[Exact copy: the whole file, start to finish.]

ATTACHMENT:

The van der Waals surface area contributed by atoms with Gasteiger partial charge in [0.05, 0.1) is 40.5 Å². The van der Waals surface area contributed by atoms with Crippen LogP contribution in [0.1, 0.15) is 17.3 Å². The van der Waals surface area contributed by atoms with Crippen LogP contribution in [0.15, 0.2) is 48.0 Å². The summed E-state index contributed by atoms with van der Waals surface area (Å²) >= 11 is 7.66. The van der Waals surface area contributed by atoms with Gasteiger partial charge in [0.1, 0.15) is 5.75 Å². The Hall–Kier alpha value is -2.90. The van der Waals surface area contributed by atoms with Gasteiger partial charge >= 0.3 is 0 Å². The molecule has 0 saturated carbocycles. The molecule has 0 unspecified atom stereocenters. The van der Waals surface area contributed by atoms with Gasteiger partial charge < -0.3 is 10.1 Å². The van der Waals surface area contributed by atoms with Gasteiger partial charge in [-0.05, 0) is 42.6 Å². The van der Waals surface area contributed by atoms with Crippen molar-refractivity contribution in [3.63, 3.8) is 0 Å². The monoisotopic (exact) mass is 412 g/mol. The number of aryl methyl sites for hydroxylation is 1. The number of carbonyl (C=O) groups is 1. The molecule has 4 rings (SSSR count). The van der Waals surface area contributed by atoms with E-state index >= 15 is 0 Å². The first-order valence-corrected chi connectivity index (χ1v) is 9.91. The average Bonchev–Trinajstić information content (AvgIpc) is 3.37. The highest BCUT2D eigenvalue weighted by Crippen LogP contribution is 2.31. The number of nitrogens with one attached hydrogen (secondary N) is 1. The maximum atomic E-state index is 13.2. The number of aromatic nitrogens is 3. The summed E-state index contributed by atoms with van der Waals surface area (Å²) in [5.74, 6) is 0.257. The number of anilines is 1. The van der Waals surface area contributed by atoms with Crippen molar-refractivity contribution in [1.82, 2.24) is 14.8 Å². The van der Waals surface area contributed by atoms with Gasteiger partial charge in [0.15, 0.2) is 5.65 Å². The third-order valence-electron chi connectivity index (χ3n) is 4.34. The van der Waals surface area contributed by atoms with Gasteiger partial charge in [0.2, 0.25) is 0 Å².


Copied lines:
The van der Waals surface area contributed by atoms with Gasteiger partial charge in [0.05, 0.1) is 40.5 Å². The van der Waals surface area contributed by atoms with Crippen LogP contribution in [0.1, 0.15) is 17.3 Å². The van der Waals surface area contributed by atoms with Crippen LogP contribution in [0.15, 0.2) is 48.0 Å². The summed E-state index contributed by atoms with van der Waals surface area (Å²) >= 11 is 7.66. The van der Waals surface area contributed by atoms with Gasteiger partial charge in [0.1, 0.15) is 5.75 Å². The Hall–Kier alpha value is -2.90. The van der Waals surface area contributed by atoms with Gasteiger partial charge >= 0.3 is 0 Å². The molecule has 0 saturated carbocycles. The molecule has 0 unspecified atom stereocenters. The van der Waals surface area contributed by atoms with Gasteiger partial charge < -0.3 is 10.1 Å². The van der Waals surface area contributed by atoms with Gasteiger partial charge in [-0.05, 0) is 42.6 Å². The van der Waals surface area contributed by atoms with Crippen molar-refractivity contribution in [3.63, 3.8) is 0 Å². The monoisotopic (exact) mass is 412 g/mol. The number of aryl methyl sites for hydroxylation is 1. The number of carbonyl (C=O) groups is 1. The molecule has 4 rings (SSSR count). The van der Waals surface area contributed by atoms with E-state index >= 15 is 0 Å². The first-order valence-corrected chi connectivity index (χ1v) is 9.91. The average Bonchev–Trinajstić information content (AvgIpc) is 3.37. The highest BCUT2D eigenvalue weighted by Crippen LogP contribution is 2.31. The number of nitrogens with one attached hydrogen (secondary N) is 1. The maximum atomic E-state index is 13.2. The number of aromatic nitrogens is 3. The summed E-state index contributed by atoms with van der Waals surface area (Å²) in [5.74, 6) is 0.257. The number of anilines is 1. The van der Waals surface area contributed by atoms with Crippen molar-refractivity contribution in [1.82, 2.24) is 14.8 Å². The van der Waals surface area contributed by atoms with Gasteiger partial charge in [0.15, 0.2) is 5.65 Å². The third-order valence-electron chi connectivity index (χ3n) is 4.34. The van der Waals surface area contributed by atoms with Gasteiger partial charge in [0.2, 0.25) is 0 Å².